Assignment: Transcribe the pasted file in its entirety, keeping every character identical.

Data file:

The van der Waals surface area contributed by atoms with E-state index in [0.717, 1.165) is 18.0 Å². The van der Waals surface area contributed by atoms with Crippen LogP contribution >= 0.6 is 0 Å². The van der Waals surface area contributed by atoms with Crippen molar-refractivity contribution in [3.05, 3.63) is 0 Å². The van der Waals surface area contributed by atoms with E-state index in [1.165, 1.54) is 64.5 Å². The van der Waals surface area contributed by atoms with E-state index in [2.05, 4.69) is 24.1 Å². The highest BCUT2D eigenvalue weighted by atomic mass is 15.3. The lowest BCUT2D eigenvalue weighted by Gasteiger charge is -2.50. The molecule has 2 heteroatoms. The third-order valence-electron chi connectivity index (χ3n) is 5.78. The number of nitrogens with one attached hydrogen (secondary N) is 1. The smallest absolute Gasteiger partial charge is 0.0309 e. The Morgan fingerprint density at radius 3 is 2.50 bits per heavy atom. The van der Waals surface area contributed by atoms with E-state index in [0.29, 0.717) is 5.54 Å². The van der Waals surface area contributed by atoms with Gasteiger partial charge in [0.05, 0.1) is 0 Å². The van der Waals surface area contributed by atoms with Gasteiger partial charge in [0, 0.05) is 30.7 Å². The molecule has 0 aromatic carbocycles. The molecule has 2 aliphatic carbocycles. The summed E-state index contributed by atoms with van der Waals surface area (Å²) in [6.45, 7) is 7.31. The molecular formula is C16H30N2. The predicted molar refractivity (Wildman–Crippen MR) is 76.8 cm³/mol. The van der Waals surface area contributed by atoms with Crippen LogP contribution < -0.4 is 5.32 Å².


The van der Waals surface area contributed by atoms with E-state index in [0.717, 1.165) is 18.0 Å². The van der Waals surface area contributed by atoms with Crippen LogP contribution >= 0.6 is 0 Å². The van der Waals surface area contributed by atoms with Crippen molar-refractivity contribution in [3.05, 3.63) is 0 Å². The van der Waals surface area contributed by atoms with E-state index in [1.165, 1.54) is 64.5 Å². The van der Waals surface area contributed by atoms with E-state index in [2.05, 4.69) is 24.1 Å². The highest BCUT2D eigenvalue weighted by atomic mass is 15.3. The lowest BCUT2D eigenvalue weighted by Gasteiger charge is -2.50. The molecule has 2 heteroatoms. The third-order valence-electron chi connectivity index (χ3n) is 5.78. The number of nitrogens with one attached hydrogen (secondary N) is 1. The smallest absolute Gasteiger partial charge is 0.0309 e. The Morgan fingerprint density at radius 3 is 2.50 bits per heavy atom. The van der Waals surface area contributed by atoms with E-state index in [0.29, 0.717) is 5.54 Å². The van der Waals surface area contributed by atoms with Gasteiger partial charge in [0.05, 0.1) is 0 Å². The van der Waals surface area contributed by atoms with Gasteiger partial charge in [0, 0.05) is 30.7 Å². The molecule has 0 aromatic carbocycles. The molecule has 2 aliphatic carbocycles. The summed E-state index contributed by atoms with van der Waals surface area (Å²) in [6.45, 7) is 7.31. The molecular formula is C16H30N2. The predicted molar refractivity (Wildman–Crippen MR) is 76.8 cm³/mol. The van der Waals surface area contributed by atoms with Crippen LogP contribution < -0.4 is 5.32 Å².